The Brehms are members of SMTD's Victors for Michigan Campaign Advisory Committee and the University of Michigan's Campaign Steering Committee. During the course of the campaign, and through the development and building of the Brehm Pavilion, they became very close with Kendall and his wife, Susan Schilperoort, an ordained Presbyterian minister, who played a number of significant volunteer roles for the school during Kendall's tenure as dean.
Bill Brehm, who received bachelor's and master's degrees from U-M, and his wife began their philanthropic relationship with SMTD in 2011 with a three-prong gift to support choral music, for which Bill Brehm has a particular affinity.
The gift created the Brehm Fellowship to support a master's student in choral conducting, the Brehm Prize in Choral Composition to encourage the composition of choral works by SMTD students, and the Brehm Commission to support the commissioning of new choral works from established composers and premiered by SMTD choirs.
In 2016, they made yet another gift to establish the Brehm Prize in Instrumental Composition for SMTD students.
The Brehms have a long history of commitment to U-M, providing broad support for eight areas and donating more than $70 million to support a range of projects and programs. Among these are:
• The eight-story 230,000-square foot addition (Brehm Tower) to the Kellogg Eye Center and the founding of the Brehm Center for Diabetes Research & Analysis.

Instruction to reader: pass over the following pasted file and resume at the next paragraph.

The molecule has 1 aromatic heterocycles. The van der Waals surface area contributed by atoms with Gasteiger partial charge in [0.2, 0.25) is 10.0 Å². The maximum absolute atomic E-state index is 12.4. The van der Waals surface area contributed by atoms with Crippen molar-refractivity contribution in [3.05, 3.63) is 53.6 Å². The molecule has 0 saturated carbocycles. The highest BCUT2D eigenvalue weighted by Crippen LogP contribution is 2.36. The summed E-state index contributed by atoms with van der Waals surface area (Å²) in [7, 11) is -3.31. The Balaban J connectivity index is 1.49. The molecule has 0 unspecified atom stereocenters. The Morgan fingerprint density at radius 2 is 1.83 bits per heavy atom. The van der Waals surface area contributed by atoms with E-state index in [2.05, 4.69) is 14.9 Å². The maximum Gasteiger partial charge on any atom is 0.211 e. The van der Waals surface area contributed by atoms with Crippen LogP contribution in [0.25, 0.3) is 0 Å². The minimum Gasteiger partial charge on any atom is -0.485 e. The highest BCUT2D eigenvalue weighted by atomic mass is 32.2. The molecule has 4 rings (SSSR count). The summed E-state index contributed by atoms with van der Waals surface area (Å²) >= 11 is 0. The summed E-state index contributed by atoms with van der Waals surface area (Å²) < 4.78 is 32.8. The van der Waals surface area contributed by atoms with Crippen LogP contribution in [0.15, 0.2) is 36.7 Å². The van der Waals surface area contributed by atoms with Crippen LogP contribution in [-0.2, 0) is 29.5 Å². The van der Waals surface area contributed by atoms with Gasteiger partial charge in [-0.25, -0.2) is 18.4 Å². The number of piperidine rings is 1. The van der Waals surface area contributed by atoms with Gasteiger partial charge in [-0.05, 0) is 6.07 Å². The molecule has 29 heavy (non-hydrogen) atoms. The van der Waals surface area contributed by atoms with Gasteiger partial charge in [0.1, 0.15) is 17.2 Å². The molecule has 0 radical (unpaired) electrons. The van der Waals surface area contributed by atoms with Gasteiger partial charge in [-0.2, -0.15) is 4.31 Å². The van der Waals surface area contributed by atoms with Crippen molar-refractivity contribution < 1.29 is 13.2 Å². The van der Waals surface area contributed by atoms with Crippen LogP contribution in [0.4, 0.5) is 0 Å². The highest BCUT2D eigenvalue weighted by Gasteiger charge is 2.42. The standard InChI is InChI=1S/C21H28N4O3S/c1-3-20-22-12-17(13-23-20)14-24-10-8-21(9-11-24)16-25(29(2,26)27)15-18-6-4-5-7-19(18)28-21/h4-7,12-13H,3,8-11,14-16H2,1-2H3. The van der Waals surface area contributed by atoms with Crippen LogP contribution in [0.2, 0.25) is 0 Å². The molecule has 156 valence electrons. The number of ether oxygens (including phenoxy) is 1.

• The William K. and Delores S. Brehm Professorship in Type I Diabetes Research and the Larry D. Soderquist Professorship in honor of Dee Brehm's brother.
• Additionally, they created the Brehm Scholars program for graduates of the Fordson High School in Dearborn (Bill Brehm's alma mater), which supports students with full tuition scholarships.
Bill Brehm majored in mathematics and physics when he attended U-M in the late 1940s and early 1950s, graduating with honors in mathematics. He began his career in advanced engineering in the aerospace industry. In the late 1960s, he served as assistant secretary of the Army, and, in the 1970s, as assistant secretary of defense in the Ford Administration.
He is co-founder and former executive chair of SRA International Inc., a technology and strategic consulting firm. He has also served as a director of the Herman Miller Corp. of Michigan; as board chair for the Center for Naval Analyses, a non-profit institution that conducts high-level research and analysis to inform the important work of public sector decision makers; and as board chair for Fuller Theological Seminary where the Brehms have created the Brehm Center for Worship, Theology & the Arts.